The 2020 Compliance Supplement will be issued in two parts. The first part was developed prior to COVID-19 and contains limited information related to the COVID-19 pandemic, including a summary of new COVID-19 programs. The second part of the Compliance Supplement will be an addendum that will address the new COVID-19 programs in detail and is expected to be issued in early fall.

2020 Planning Considerations
Completeness and accuracy of the SEFA is critical, and high-level personnel may need to be involved. Auditors should familiarize themselves with the new COVID-19-related programs and programs generated by the CARES Act.

Communication with the client during planning is critical. Discussion on remote working may be necessary and dialogue on how the client is addressing challenges with new CARES money is key.

New COVID-19 Programs
New COVID-19 programs may be a high-risk type A program because they have not been previously audited. There’s currently no requirement to assess type B COVID-19 programs as automatic high risk; however, auditors’ assessment will need to consider the newness of the program and other factors.

Existing Federal Programs Receiving Additional Funding
Programs assessed as type A should not be assessed as high risk solely due to COVID-19 funding. Type A programs would be changed to high risk if the auditor determines that changes in personnel or systems due to COVID-19 significantly increased program risk. For Type B programs, an auditor would need to consider whether the additional funding received increases risk.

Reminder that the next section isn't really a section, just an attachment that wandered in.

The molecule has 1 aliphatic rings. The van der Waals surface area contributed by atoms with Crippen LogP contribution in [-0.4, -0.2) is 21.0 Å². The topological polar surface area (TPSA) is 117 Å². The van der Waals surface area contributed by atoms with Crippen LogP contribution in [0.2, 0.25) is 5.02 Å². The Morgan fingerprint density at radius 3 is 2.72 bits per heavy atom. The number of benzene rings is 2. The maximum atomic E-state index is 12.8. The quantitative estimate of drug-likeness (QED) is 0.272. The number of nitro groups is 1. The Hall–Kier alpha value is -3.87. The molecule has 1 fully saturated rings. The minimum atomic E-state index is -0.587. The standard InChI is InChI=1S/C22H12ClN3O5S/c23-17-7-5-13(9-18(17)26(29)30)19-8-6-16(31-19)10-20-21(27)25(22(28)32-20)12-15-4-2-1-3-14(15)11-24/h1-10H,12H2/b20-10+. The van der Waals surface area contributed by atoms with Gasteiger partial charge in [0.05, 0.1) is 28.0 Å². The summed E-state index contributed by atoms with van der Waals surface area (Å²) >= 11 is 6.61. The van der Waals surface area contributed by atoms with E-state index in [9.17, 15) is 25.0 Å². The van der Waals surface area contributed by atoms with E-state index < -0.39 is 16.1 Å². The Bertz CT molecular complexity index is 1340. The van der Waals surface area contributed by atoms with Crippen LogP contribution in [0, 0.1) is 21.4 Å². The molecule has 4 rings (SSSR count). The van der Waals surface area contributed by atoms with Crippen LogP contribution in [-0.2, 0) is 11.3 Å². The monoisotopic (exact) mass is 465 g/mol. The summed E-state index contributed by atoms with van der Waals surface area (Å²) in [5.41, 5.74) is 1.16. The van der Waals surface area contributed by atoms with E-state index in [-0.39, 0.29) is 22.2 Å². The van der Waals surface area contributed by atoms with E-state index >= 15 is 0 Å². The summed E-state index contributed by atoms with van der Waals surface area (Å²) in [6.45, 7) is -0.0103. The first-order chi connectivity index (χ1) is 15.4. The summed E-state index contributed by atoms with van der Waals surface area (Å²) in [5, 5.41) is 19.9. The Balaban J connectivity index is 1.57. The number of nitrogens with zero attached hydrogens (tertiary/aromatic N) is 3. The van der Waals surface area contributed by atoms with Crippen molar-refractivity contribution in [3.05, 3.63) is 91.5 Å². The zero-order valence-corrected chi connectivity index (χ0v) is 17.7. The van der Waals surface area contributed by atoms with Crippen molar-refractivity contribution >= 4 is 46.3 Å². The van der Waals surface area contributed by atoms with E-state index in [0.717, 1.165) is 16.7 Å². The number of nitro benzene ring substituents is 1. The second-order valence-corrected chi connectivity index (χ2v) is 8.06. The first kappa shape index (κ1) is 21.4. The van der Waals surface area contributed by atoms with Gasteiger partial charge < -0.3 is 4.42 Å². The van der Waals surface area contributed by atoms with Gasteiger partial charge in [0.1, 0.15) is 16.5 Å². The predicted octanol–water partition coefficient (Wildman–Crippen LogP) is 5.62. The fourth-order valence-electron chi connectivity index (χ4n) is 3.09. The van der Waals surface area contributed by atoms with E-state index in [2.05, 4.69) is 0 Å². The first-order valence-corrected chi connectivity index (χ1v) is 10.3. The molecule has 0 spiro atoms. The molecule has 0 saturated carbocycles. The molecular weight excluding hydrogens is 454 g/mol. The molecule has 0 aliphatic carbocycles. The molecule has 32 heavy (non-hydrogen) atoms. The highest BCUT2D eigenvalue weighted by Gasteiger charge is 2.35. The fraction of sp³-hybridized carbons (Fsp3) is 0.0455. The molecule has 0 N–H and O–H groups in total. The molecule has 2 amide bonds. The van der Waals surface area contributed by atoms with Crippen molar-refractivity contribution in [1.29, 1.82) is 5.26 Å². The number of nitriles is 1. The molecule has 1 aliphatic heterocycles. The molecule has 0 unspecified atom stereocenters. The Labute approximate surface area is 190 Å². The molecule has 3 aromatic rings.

Existing Federal Programs with Changed Compliance Requirements
Auditors will need to determine if a client’s existing programs have compliance requirements subject to audit that have been relaxed or revised for part of the year due to COVID-19. Auditors should have discussions with clients to determine how they have been monitoring for changes in requirements. For example, is someone at the client monitoring federal agency websites to determine if the agencies are adopting the OMB memos? Is someone monitoring agency FAQ documents? Auditors should check the Compliance Supplement addendum (when issued) to determine if it includes revised sections for existing programs.

2020 Single Audit Performance Considerations
Below are some considerations related to 2020 Single Audits.

  • Internal Control. Changes in internal control due to the pandemic may result in a need for more internal control testing and potential increased sample sizes for compliance if controls cannot be relied upon.
  • Audit Evidence. Pandemic-related shutdowns or changes may result in difficulties obtaining audit evidence. These shutdowns may also cause issues related to client documentation evidencing compliance. Significant professional judgment may be required.
  • Auditor Findings. It is expected that single audits will result in more findings than in prior years. Agencies will focus on these findings. Auditors should ensure the findings include all required elements.

Significant Federal Oversight Expected
Agencies are likely to perform direct engagements on recipients of COVID-19 funding. At this point, it’s unclear whether this will increase federal reviews of audit work.